Policy goals achieved through procurement innovation

The objective of the Big Buyers for Zero Emission Construction Site initiative is to ensure a better quality of life for citizens by achieving:

  • Reductions in noise and pollution at construction sites achieved by zero-emission machinery, and addressing gaps in current EU stage regulation on emissions.
  • An increase in cities’ ambition for low carbon development.
  • Develop joint demands for zero-emission construction sites on an EU scale, aiming to increase the implementation rate of pilot procurements in this sector.

How will these goals be achieved?

Large public buyers such as cities have the power to create demand for zero-emission machines as early adopters, which presents a benefit to the wider construction sector and their local communities and citizens. By working together, and pooling their resources, cities, central purchasing bodies, and other major public procurers can maximise their market power and impact.

Lessons learned

More cites are realizing the potential in green public procurement (GPP), but not fully utilizing this potential due to budget restrictions, questions around market readiness and lack of supporting policies and standards.

The following key insights emerged:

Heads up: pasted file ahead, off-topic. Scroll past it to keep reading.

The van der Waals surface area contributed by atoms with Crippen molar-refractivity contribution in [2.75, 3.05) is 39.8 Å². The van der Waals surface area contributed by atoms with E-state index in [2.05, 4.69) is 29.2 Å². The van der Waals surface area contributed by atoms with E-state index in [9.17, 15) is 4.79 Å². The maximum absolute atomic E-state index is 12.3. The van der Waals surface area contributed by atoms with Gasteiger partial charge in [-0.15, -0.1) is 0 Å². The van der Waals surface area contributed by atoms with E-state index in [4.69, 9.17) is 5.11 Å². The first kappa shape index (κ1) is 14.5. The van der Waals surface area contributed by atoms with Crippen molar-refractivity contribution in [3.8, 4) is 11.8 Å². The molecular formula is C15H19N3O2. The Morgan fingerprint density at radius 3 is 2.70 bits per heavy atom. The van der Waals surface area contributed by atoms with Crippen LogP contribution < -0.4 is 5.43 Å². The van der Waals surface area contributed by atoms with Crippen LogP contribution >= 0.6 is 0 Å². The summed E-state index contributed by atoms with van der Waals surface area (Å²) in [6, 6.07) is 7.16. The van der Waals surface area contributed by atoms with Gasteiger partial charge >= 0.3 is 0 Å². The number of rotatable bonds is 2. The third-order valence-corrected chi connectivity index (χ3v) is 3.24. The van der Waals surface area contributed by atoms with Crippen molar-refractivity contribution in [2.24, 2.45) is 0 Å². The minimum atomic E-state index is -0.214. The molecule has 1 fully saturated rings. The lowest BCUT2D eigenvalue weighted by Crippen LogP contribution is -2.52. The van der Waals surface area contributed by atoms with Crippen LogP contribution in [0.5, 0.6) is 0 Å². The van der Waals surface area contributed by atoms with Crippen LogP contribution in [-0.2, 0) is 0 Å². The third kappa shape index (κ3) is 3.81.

• Oslo has launched a procurement policy and strategy to help bring all construction work to zero-emission by 2030. The city has initiated the first zero-emission construction site, a pilot right outside the Oslo Climate Agency. Heidi Sørensen, Director of Oslo Climate Agency, explained that the early engagement with the industry and innovative procurement initiatives are key to success and that the project proved “not to be too difficult” once the city found the industry’s perception of risk and addressed it.
  • The city of Copenhagen has also laid out plans to further reduce carbon emissions. Jørgen Abildgaard, Executive Climate Program Director City of Copenhagen, explained how the City of Copenhagen’s ambition is to become the world’s first carbon-neutral capital by 2025, where construction has one of the highest potentials for carbon savings.